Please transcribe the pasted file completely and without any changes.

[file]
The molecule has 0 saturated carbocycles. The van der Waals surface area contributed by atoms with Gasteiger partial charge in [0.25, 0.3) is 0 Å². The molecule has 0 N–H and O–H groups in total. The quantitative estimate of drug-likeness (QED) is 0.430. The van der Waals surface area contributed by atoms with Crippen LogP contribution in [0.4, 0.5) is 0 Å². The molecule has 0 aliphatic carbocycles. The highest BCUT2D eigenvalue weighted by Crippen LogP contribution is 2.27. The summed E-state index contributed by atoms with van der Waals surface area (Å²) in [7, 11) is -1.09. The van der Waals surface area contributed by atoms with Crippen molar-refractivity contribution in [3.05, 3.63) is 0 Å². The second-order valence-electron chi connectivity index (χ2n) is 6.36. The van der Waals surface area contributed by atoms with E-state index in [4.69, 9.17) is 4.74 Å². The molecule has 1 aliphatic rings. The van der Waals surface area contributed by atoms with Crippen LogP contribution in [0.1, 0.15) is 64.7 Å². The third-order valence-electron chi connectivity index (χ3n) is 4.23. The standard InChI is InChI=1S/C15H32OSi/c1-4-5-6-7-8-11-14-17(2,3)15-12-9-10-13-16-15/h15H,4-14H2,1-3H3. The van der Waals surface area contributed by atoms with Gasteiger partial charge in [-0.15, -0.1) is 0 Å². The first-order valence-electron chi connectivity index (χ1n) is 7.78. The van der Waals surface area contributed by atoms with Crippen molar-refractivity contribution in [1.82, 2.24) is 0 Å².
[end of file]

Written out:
The molecule has 0 saturated carbocycles. The van der Waals surface area contributed by atoms with Gasteiger partial charge in [0.25, 0.3) is 0 Å². The molecule has 0 N–H and O–H groups in total. The quantitative estimate of drug-likeness (QED) is 0.430. The van der Waals surface area contributed by atoms with Crippen LogP contribution in [0.4, 0.5) is 0 Å². The molecule has 0 aliphatic carbocycles. The highest BCUT2D eigenvalue weighted by Crippen LogP contribution is 2.27. The summed E-state index contributed by atoms with van der Waals surface area (Å²) in [7, 11) is -1.09. The van der Waals surface area contributed by atoms with Crippen molar-refractivity contribution in [3.05, 3.63) is 0 Å². The second-order valence-electron chi connectivity index (χ2n) is 6.36. The van der Waals surface area contributed by atoms with E-state index in [4.69, 9.17) is 4.74 Å². The molecule has 1 aliphatic rings. The van der Waals surface area contributed by atoms with Crippen LogP contribution in [0.1, 0.15) is 64.7 Å². The third-order valence-electron chi connectivity index (χ3n) is 4.23. The standard InChI is InChI=1S/C15H32OSi/c1-4-5-6-7-8-11-14-17(2,3)15-12-9-10-13-16-15/h15H,4-14H2,1-3H3. The van der Waals surface area contributed by atoms with Gasteiger partial charge in [-0.15, -0.1) is 0 Å². The first-order valence-electron chi connectivity index (χ1n) is 7.78. The van der Waals surface area contributed by atoms with Crippen molar-refractivity contribution in [1.82, 2.24) is 0 Å².